A Rock vs  A Rolling Stone

Some say being a long-time ‘loyal’ employee has its benefits; some say being a job hopper is the only way you can be a smart careerist.


Allan Jacob

Published: Fri 18 Feb 2022, 10:38 PM

While I am cool with the casual approach among the Gen XYZs who think the next gig is just a click away, it is important to revisit the ABCs of grinding out a living under often trying circumstances. Let me remind people that work conditions aren’t exactly conducive during the pandemic, even for those with copious talent, drive, qualifications, and that magical ingredient that can take a career to the next level: vaulting ambition. Sounds Faustian and dark, but it’s true and can be an eye-opener for the millions considering jumping jobs or switching careers.

This pandemic is a dark but hopefully passing phase, hence building a career and staying the course takes time, patience, intelligence, experience and renewed effort in the middle of the health crisis that is coming in waves. It also needs a generous helping of luck, loads of sacrifice, and some skewered pride. Definitely not a walk in the park. Millions are starting from scratch or staring down the barrel as traditional jobs are drying up — thanks to disruptive technologies like AI. According to the World Economic Forum, AI could replace 85 million jobs across the world by 2025. The silver lining: it is expected to create 97 million by the same year. Data can be a great leveller.

While we wait for the worst to happen, I would advise job-seekers and those clinging on to their jobs to start small, think big, strive and wait for the employment scene to unravel. Meanwhile they will encounter horrible bosses, deal with poor pay and terrible work conditions. The trick is to stake it out. Holds true then and now. This may sound boring for the young and restless but it works in the long run. It’s better than being penniless and being out there on the job hunt.

I am still young, but I am less restless to switch jobs in my 40s than I was in my 20s, when I changed five jobs in the first ten years of my career. I even tried my hand at corporate communications which left me fatigued and spent. Modern spinmeisters and career gurus — and there are plenty of them — call such a situation a burnout. But for those with fire in their bellies and an appetite for hard work, anything is possible. Over the years, I have become a philosophical worker. Age and experience are a strange combination; they change one’s perspective. My boss recently asked if my younger self would have joined the news business of today which is struggling to draw the line between the social and virtual side of life. No, I said without a sliver of doubt.

So why stay in a job? Stability. Familiar faces at the workplace. Some of them become friends. Routine. Habit. A steady income. Insurance. Annual trips. Throw in the daily commute on the same roads, passing the same signals, watching the buildings and vehicles go by, which I like — it can be calming on stressful days.

Meanwhile, I am having ‘casual’ conversations with ‘super successful’ friends on their fabulous jobs and the good life they lead while I earnestly believe I do fruitful work in a shaky profession. I am thankful but I can’t miss the strain of condescension in people’s voices when I say I have stayed in my current job for 16 years.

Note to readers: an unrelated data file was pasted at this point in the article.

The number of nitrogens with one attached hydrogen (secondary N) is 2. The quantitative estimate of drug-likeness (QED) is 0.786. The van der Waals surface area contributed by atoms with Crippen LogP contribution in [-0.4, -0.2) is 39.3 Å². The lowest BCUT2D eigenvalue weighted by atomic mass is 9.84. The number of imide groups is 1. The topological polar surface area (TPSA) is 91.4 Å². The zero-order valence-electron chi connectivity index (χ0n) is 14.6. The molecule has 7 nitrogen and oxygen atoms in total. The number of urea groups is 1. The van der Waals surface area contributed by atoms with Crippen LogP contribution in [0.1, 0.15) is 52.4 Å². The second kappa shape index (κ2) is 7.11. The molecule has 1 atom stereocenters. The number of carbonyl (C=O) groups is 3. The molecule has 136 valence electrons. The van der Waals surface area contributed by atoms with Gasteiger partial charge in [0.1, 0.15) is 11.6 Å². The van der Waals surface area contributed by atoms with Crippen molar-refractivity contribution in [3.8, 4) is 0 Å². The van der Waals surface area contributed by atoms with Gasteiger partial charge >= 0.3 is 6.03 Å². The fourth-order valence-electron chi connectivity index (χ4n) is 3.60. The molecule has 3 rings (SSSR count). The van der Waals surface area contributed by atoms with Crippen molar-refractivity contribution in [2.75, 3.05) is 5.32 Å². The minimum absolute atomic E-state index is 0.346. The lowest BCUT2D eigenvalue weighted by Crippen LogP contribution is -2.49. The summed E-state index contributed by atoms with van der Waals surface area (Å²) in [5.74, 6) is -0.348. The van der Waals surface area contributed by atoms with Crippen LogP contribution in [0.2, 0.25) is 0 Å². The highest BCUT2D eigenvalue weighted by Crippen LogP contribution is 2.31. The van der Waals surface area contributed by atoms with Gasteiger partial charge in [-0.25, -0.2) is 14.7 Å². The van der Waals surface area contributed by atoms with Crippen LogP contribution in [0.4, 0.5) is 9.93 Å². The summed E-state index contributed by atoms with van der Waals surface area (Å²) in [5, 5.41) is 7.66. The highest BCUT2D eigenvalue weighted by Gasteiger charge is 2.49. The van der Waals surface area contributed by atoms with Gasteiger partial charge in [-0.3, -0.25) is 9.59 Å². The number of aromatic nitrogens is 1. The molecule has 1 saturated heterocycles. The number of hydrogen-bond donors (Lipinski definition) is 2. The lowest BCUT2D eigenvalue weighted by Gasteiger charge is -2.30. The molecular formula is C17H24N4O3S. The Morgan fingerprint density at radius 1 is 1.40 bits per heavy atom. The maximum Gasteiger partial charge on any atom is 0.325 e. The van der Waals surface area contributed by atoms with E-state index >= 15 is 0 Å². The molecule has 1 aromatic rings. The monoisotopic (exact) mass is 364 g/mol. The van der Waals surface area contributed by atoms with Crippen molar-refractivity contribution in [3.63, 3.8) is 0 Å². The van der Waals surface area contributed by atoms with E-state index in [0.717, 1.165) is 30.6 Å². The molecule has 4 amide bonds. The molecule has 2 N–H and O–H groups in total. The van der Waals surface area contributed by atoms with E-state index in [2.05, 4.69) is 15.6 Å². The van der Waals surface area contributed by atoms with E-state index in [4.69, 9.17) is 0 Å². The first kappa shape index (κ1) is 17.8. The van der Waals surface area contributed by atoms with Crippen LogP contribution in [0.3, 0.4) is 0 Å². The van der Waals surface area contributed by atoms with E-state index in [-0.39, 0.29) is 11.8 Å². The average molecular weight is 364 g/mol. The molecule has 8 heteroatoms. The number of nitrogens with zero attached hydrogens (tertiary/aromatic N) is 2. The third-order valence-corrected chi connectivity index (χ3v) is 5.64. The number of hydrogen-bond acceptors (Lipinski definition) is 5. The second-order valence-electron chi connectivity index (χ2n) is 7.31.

They wonder why I am so stuck up, others think I should just chuck it and explore new opportunities before I hit my fumbling 50s. One guy who I detest owns five condominiums in Miami. He’s modest about his achievements, our mutual friends tell me. He’s jumped 15 jobs and moved up with his business acumen. But I like ‘hanging on’ to my job (as they call it) during what is being billed the ‘great resignation’ era. That’s because I was and am still passionate about the media and those small changes it does to lives; those little changes we make as journalists indeed matter. Many of my contemporaries are tech leaders, others are entrepreneurs. Still many more walk the corridors of power in government.

I may have missed the bus because I lacked courage. I was loyal if that is explanation enough. Meanwhile, HR experts proclaim that now’s the time to reskill, upskill and kill myself under the weight of expectations that I can’t possibly meet. I laugh as data pundits throw chunks of that junk at me. It seems the bold, the brash, and the beautiful are changing jobs at the drop of a hat during a global economic crisis; they are shaking things up and shouting: “Take this job and shove it!”

For me, it’s all a figment of the great imagination; it indeed is. Believe me. No one’s going anywhere. But before I go, here’s a rather bleak outlook on the employment front. The International Labour Organization projects that 207 million people in the organised sector will be unemployed this year. “There can be no real recovery from this pandemic without a broad-based labour market recovery. And to be sustainable, this recovery must be based on the principles of decent work — including health and safety, equity, social protection and social dialogue,” the ILO has said.

Idealistic jargon from a global organisation that has few executive powers. Baloney. I don’t buy it, nor should you. In modern jobs, only staying power matters. Passion, emotion, and ambition can wait. Stop being a quitter.


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